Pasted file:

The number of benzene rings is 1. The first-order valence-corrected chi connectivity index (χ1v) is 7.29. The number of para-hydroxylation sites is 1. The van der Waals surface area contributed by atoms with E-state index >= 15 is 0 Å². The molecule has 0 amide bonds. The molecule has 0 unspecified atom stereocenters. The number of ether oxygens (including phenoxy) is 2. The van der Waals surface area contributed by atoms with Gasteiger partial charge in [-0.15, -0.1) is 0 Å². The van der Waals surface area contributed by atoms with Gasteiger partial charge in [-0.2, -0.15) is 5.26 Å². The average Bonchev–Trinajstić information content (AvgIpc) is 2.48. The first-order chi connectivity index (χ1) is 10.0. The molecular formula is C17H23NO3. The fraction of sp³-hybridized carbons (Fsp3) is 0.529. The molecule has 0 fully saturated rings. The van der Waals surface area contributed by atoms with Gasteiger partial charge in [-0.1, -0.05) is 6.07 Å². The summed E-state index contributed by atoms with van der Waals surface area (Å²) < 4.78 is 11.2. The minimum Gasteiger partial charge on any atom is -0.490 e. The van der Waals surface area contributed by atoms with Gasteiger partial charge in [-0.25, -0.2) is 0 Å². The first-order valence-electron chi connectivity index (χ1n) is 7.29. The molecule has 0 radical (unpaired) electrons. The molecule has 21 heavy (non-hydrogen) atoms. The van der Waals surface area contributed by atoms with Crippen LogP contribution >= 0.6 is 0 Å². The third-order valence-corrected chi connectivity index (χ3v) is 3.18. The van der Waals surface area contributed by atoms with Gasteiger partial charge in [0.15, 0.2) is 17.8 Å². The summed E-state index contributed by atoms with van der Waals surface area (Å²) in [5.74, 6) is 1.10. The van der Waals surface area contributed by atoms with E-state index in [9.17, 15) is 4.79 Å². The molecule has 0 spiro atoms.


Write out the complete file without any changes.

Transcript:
The number of benzene rings is 1. The first-order valence-corrected chi connectivity index (χ1v) is 7.29. The number of para-hydroxylation sites is 1. The van der Waals surface area contributed by atoms with E-state index >= 15 is 0 Å². The molecule has 0 amide bonds. The molecule has 0 unspecified atom stereocenters. The number of ether oxygens (including phenoxy) is 2. The van der Waals surface area contributed by atoms with Gasteiger partial charge in [-0.15, -0.1) is 0 Å². The van der Waals surface area contributed by atoms with Gasteiger partial charge in [-0.2, -0.15) is 5.26 Å². The average Bonchev–Trinajstić information content (AvgIpc) is 2.48. The first-order chi connectivity index (χ1) is 10.0. The molecular formula is C17H23NO3. The fraction of sp³-hybridized carbons (Fsp3) is 0.529. The molecule has 0 fully saturated rings. The van der Waals surface area contributed by atoms with Gasteiger partial charge in [-0.1, -0.05) is 6.07 Å². The summed E-state index contributed by atoms with van der Waals surface area (Å²) < 4.78 is 11.2. The minimum Gasteiger partial charge on any atom is -0.490 e. The van der Waals surface area contributed by atoms with Gasteiger partial charge in [-0.25, -0.2) is 0 Å². The first-order valence-electron chi connectivity index (χ1n) is 7.29. The molecule has 0 radical (unpaired) electrons. The molecule has 21 heavy (non-hydrogen) atoms. The van der Waals surface area contributed by atoms with Crippen LogP contribution >= 0.6 is 0 Å². The third-order valence-corrected chi connectivity index (χ3v) is 3.18. The van der Waals surface area contributed by atoms with Gasteiger partial charge in [0.15, 0.2) is 17.8 Å². The summed E-state index contributed by atoms with van der Waals surface area (Å²) in [5.74, 6) is 1.10. The van der Waals surface area contributed by atoms with E-state index in [9.17, 15) is 4.79 Å². The molecule has 0 spiro atoms.